Two of 15 patients who underwent sentinel lymph node biopsies had a positive sentinel node. At the discretion of their treating physician, 27 patients underwent adjuvant radiation, and 1 patient received chemotherapy and 148 began endocrine therapy. More than 95% of the patients and 98% of physicians reported satisfaction from the cosmetic results during follow-up visits.

Because not all patients underwent sentinel lymph node biopsy and adjuvant radiation, there is likely to be controversy about this approach, suggested Deanna Attai, MD, a breast surgeon at UCLA in Los Angeles and past president of the ASBrS, who was asked for comment.

“We have studies that [indicate that] these treatments don’t add significant benefit [in this patient population] but there still is this hesitation [to forgo them],” she told Medscape Medical News.

“The patients in this study were exceedingly low risk,” she emphasized.

“Is 5 years enough to assess recurrence rates? The answer is probably no. Recurrences or distant metastases are more likely to happen 10-20 years later.”

Thus, it will be difficult to show that cryoablation is superior to surgery, she said.

“You can show that cryoablation is not inferior to lumpectomy alone — which allows patients to avoid the operating room,” Attai summarized.

The Surgical Mindset and Breast Cancer

Attai, who was not involved in the current trial, was an investigator in an earlier single-arm cooperative group study of cryoablation for breast cancer, which had the rate of complete tumor ablation as the primary outcome. The study, known as the American College of Surgeons Oncology Group Z1072 trial, enrolled 99 patients, all of whom underwent ablation followed by surgery. The study reported results in 2014 but was very slow to develop, she observed.

“I did my first training in 2004 and I don’t think study opened for several years after that. I think there’s been a lot of hesitation to change the mindset that every cancer needs to be removed surgically,” Attai stated.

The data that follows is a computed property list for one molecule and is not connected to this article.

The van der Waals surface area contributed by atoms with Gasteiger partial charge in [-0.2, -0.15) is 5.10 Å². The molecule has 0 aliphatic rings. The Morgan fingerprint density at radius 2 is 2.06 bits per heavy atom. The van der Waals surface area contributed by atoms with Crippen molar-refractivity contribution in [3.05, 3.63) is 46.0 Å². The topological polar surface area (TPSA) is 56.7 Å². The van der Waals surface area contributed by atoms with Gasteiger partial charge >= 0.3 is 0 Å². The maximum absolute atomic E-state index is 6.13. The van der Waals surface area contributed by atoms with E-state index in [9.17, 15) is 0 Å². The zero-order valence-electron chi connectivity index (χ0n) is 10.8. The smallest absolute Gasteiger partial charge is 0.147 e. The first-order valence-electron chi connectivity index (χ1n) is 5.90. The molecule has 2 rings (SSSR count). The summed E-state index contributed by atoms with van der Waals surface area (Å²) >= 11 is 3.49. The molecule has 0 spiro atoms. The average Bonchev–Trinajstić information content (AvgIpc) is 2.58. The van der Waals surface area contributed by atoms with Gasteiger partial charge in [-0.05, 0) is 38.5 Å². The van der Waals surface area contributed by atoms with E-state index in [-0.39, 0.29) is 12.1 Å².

“When you put breast cancer in the context of the other organs, we are lagging behind a bit [with cryoablation],” she added.

“I don’t want to go there but…sometimes the innovation for male diseases and procedures sometimes surpasses that of women’s diseases,” she commented.

But the UCLA breast surgeon also defended her fellow practitioners. “There’s been tremendous changes in management over the 27 years I’ve been in practice,” she said, citing the movement from mastectomy to lumpectomy as one of multiple big changes.

There’s not a lot of vital structures inside the breast. Dr Richard Fine

The disparity between the development of cryoablation for breast and prostate cancer is a mystery when you contemplate the potential side effects, Fine observed. “There’s not a lot of vital structures inside the breast, so you don’t have risks that you have with the prostate, including urinary incontinence and impotence.”

As a next move, the ASBrS is planning to establish a cryoablation registry and aims to enroll 50 sites and 500 patients who are aged 55-85 years; for those aged 65-70, radiation therapy will be required, said Fine.

Currently, cryoablation for breast cancer is only allowed in a clinical trial, so a registry would expand usage considerably, he said.  

Attai hopes the field is ready for the nonsurgical approach.

“Halsted died in 1922 and the Halsted radical mastectomy really didn’t start to fall out of favor until the 1950s, 1960,” said Attai, referring to Dr William Halsted, who pioneered the procedure in the 1890s. “I would hope we are better at speeding up our progress. Changing the surgical mindset takes time,” she said.

Fine was an investigator in the ICE3 trial, which is funded by IceCure Medical. Attai has disclosed no relevant financial relationships.

American Society of Breast Surgeons 2021 Annual Meeting: Scientific Session Oral Presentation. Presented April 30, 2021.

Nick Mulcahy is an  award-winning  senior journalist for Medscape, focusing on oncology, and can be reached at  nmulcahy@medscape.net and on Twitter:   @MulcahyNick

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This post originally appeared on Medscape Medical News Headlines

Laughing youths film themselves kicking pensioner, 74, into freezing cold river

This post originally appeared on Daily Express :: UK Feed

In the footage, which we have chosen to show only in still images, a violent youth is seen moving his leg towards the victim. The brazen thug was filmed by his friends as he targeted the pensioner from behind in the “shocking and upsetting” attack.